Post # 1
I recently got a fantastic well-paying government job. I have absolutely no background in it (no experience), but I made it through the 3 month testing/hiring process and passed all of my tests with flying colours. Now that I have actually started my 6 month training period, it’s been revealed that I am the youngest person they’ve ever hired (I am 21). They apparently never consider anyone under 25… and usually prefer over 30. Today word got out about my age and I heard whispers and got weird looks. One woman even called me a baby. I felt a little disadvantaged at the fact that I have no experience, but now that people know how old I am I’m afraid that I’m just going to be looked down on or dismissed because they think I can’t handle the job. I had no clue my age would be an issue for people but now I’m start to feel a little nervous due to the reaction today. Any tips on how to deal with being the youngest?
Post # 2
I was a Navy Nurse Corps officer out of college. I got assigned to a mairne base. I was the youngest officer not only at the hospital, but on the entire base for the first year I was there. You overcome prejudice by being good at what you do.
Post # 3
Roxytiki: Just do a good job and be a good colleague. That will silence the doubters.
Post # 4
Roxytiki: You’re going to be fine! Keep it professional, be respectful, after all, you were hired for a reason!
Post # 5
- Wedding: September 2014 - Blue Horse Farm
Agreed. I have always been the youngest in my department and at most of the companies I have worked at. I am at a senior position and have been since I was 21. I got some of the same issues when I first started because most people that report to me are men and are twice my age.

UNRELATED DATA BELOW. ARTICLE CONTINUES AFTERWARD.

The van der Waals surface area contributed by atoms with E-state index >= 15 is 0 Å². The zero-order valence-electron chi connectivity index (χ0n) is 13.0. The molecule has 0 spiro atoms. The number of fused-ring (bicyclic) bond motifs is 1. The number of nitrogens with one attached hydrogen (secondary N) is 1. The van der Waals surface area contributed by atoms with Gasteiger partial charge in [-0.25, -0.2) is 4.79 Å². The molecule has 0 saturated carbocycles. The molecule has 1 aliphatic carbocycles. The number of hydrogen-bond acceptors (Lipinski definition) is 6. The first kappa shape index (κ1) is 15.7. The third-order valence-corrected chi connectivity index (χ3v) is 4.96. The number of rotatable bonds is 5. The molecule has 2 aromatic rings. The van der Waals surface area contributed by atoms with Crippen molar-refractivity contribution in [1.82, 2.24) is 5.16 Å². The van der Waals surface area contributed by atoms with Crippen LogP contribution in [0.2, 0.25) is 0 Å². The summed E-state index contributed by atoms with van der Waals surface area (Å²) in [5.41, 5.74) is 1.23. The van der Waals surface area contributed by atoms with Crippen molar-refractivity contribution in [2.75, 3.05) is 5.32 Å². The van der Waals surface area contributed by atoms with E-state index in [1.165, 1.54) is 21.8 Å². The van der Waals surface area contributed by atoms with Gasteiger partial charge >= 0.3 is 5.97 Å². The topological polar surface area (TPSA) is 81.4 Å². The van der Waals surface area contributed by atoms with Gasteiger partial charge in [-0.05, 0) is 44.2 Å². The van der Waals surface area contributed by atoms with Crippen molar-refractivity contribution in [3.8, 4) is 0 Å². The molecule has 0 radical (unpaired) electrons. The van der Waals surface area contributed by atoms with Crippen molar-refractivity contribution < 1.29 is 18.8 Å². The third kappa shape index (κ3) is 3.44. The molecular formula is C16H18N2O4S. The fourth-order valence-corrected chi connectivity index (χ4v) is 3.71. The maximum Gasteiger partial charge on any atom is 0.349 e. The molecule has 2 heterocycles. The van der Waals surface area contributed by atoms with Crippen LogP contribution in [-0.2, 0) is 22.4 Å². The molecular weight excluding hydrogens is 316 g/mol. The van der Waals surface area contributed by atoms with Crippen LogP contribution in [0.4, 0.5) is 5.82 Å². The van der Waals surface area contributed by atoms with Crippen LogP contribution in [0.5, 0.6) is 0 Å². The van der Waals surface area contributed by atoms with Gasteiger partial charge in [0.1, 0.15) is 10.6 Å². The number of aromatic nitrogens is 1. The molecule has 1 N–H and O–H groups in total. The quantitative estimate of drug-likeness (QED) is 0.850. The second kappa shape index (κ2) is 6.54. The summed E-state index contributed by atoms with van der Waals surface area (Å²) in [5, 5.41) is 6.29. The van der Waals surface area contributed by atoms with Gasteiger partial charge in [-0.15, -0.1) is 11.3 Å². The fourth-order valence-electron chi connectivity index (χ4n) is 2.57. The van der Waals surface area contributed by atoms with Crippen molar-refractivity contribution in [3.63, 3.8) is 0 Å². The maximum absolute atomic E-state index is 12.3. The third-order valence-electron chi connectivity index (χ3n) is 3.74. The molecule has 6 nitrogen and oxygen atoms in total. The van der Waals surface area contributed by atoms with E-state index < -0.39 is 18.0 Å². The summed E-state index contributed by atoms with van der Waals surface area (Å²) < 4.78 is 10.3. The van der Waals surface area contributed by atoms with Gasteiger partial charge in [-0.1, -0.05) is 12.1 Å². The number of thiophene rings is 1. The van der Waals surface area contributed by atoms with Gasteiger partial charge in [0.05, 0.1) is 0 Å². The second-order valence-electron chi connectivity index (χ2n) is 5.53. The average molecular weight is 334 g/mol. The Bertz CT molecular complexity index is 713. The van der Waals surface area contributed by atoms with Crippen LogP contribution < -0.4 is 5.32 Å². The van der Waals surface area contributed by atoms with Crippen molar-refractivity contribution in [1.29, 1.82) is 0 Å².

The way to overcome it is not make a big deal out of it at all and just be good at what you do. You are hired for a reason and if you just go out there and do your job well people won’t even care about your age.
Post # 6
Roxytiki: I’ve almost always been the young one either in my organization or within the management group. Don’t sweat it. Just do a good job and people will be impressed with you. I do try to keep my age quiet though, so I’d suggest downplaying it when possible.
Good for you, sounds like you are on a great track!
Post # 7
- Wedding: October 2011 - Bed & Breakfast
ITA with PPs. Be amazing at what you do, treat your co-workers with respect, and everything should work out just fine.
I started with my group as a fresh from college young 20-something, and I was the baby by at least 15 years. I used that as motivation to knock their socks off, and was promoted every single year for the first 5 years of my career. I now lead the very same staff who trained me in those early days.
Post # 8
How well you do your job is WAY more important than your age, at least to the people who matter at your workplace! I hired someone reeeeally young, way younger than I ever would have considered initially (aged 18). It’s because he impressed me more than other people I was interviewing that were 10 years older than him. He’s more genuine, professional, and gives a shit about his job and overall welfare of the company (that last one is key and something your bosses will notice!).